From: Edward Diener (eddielee_at_[hidden])
Date: 2003-04-26 19:06:00
David Abrahams wrote:
> "Edward Diener" <eddielee_at_[hidden]> writes:
>>> I browsed the article (I confess to not having read everything, so
>>> please correct any misapprehensions). My sense is that the
>>> is oriented towards detecting programmer errors and responding via
>>> an exception.
>> I don't think ENFORCE is oriented toward that at all. There's no
>> orientation involved other than to throw an exception based on a
>> condition. I agree with you that direct programming errors should
>> generally not throw exceptions but should ASSERT so that the
>> programmer can fix the error. However I don't think ENFORCE has
>> anything to do with this debate about when to ASSERT and when to
>> throw exceptions. Perhaps the examples give the impression which you
> I think so.
>> but I think the problem is just choosing better examples in which
>> one would want to throw an exception and not a technical issue as to
>> the benefits of using ENFORCE in order to simplify exception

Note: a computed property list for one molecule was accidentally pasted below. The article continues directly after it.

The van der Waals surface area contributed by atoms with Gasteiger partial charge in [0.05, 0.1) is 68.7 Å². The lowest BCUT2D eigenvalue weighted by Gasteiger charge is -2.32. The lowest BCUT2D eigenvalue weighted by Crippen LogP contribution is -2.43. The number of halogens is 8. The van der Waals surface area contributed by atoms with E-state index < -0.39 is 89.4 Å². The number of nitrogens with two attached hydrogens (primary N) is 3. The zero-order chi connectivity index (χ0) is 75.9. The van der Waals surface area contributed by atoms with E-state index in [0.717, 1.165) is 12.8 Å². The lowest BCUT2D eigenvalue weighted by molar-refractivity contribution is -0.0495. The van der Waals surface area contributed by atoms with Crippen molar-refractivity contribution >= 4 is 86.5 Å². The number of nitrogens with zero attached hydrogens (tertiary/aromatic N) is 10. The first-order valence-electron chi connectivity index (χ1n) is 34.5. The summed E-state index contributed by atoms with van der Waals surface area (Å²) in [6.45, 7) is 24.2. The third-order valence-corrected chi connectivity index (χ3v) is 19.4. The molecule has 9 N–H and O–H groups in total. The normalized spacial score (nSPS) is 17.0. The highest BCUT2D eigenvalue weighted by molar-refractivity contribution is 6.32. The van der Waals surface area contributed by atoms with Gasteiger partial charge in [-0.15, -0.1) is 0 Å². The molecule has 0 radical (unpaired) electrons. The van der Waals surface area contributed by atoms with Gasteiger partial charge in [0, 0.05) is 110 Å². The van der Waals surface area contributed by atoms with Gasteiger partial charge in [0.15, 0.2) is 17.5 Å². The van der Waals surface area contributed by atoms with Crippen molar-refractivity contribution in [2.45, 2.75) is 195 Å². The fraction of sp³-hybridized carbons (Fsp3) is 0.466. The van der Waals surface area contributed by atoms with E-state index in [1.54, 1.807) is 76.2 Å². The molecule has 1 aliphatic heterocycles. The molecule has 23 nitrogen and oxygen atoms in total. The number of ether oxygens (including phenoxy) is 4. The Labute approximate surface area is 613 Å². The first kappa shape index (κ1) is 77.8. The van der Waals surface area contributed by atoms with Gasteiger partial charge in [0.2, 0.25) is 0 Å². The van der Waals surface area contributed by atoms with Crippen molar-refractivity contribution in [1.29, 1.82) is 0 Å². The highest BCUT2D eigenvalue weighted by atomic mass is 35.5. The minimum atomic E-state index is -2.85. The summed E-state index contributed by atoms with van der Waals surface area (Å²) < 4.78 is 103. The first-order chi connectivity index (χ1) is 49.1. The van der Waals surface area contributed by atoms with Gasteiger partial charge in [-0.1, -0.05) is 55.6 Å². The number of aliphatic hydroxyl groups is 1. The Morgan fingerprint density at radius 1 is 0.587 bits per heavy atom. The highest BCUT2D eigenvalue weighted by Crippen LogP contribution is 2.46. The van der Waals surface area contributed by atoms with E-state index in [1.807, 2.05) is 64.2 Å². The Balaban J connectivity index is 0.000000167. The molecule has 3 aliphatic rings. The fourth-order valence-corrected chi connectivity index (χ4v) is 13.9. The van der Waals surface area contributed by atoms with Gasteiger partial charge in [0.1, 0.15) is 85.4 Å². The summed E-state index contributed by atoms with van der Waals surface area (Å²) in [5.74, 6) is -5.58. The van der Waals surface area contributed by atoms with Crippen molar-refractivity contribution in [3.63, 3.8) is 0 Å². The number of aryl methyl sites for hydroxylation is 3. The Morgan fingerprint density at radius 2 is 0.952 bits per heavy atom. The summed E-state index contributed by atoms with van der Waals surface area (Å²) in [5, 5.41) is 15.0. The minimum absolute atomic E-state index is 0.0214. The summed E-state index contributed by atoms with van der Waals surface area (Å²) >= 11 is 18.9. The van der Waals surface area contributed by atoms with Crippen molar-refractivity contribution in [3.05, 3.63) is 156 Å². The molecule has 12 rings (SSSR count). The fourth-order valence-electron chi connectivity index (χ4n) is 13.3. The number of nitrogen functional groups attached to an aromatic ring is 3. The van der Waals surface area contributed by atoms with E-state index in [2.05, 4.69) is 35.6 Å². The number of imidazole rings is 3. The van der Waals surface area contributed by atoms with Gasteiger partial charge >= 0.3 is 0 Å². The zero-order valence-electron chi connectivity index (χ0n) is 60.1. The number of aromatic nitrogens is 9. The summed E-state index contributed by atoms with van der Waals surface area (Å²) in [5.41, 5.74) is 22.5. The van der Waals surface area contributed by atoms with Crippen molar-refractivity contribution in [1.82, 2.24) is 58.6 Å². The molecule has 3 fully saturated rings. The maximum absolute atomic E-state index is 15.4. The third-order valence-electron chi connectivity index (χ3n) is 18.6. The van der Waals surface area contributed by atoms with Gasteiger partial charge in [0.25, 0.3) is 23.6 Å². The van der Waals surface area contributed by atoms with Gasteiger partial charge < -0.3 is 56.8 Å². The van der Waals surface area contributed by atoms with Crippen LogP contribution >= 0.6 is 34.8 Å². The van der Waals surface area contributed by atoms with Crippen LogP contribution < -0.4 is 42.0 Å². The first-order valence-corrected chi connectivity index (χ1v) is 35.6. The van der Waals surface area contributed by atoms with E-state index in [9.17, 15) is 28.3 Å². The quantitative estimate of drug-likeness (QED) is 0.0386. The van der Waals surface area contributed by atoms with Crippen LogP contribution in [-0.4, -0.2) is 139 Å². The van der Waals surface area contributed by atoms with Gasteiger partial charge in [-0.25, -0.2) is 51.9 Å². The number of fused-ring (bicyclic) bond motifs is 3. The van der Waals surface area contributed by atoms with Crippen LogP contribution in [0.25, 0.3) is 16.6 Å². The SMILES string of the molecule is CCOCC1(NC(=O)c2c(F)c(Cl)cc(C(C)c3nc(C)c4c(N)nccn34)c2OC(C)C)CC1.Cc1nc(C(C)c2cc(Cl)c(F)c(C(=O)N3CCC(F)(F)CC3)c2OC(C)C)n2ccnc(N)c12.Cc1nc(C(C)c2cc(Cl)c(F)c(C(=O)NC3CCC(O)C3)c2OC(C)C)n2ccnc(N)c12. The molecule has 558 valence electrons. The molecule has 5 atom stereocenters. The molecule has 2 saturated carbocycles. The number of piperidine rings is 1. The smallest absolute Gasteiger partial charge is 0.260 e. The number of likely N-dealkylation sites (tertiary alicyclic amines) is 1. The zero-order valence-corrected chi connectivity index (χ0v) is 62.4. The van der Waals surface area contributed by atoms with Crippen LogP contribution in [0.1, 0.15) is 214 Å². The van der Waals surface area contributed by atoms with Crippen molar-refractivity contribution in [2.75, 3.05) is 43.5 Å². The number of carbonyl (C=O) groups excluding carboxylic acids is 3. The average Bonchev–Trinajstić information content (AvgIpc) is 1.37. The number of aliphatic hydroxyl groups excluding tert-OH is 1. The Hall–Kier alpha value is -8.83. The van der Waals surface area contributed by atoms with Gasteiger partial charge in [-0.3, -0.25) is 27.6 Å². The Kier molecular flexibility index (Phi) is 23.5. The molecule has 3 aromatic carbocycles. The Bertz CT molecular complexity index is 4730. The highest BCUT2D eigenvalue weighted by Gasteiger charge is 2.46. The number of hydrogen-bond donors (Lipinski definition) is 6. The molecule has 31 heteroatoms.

> Can you show me a better example? This is not a challenge. Really,
> if this ENFORCE idea is a useful one I want to understand it.
A typical example might be a 3rd party library in which an end-user passes a
std::string, call it "s", which must contain some valid data and not be
empty. In this case I would throw an exception since it is not my error but
my end-user's error. Say my exception, derived from std::runtime_error is
eSomeEmptyString. I could then write:
To me this is a nice shorthand notation for throwing an exception when the
"s" string is empty, ie. contains no data.
I believe Mr. Alexandrescu developed Enforce as a nice way of regularizing
the code when an exception must be thrown based on a condition. The code
becomes more readable and easier to understand. For me such constructs,
although not revolutionary in and of themselves, are important in making
cleaner and more understandable coding and I appreciate Mr. Alexandrescu's
efforts in such an area.
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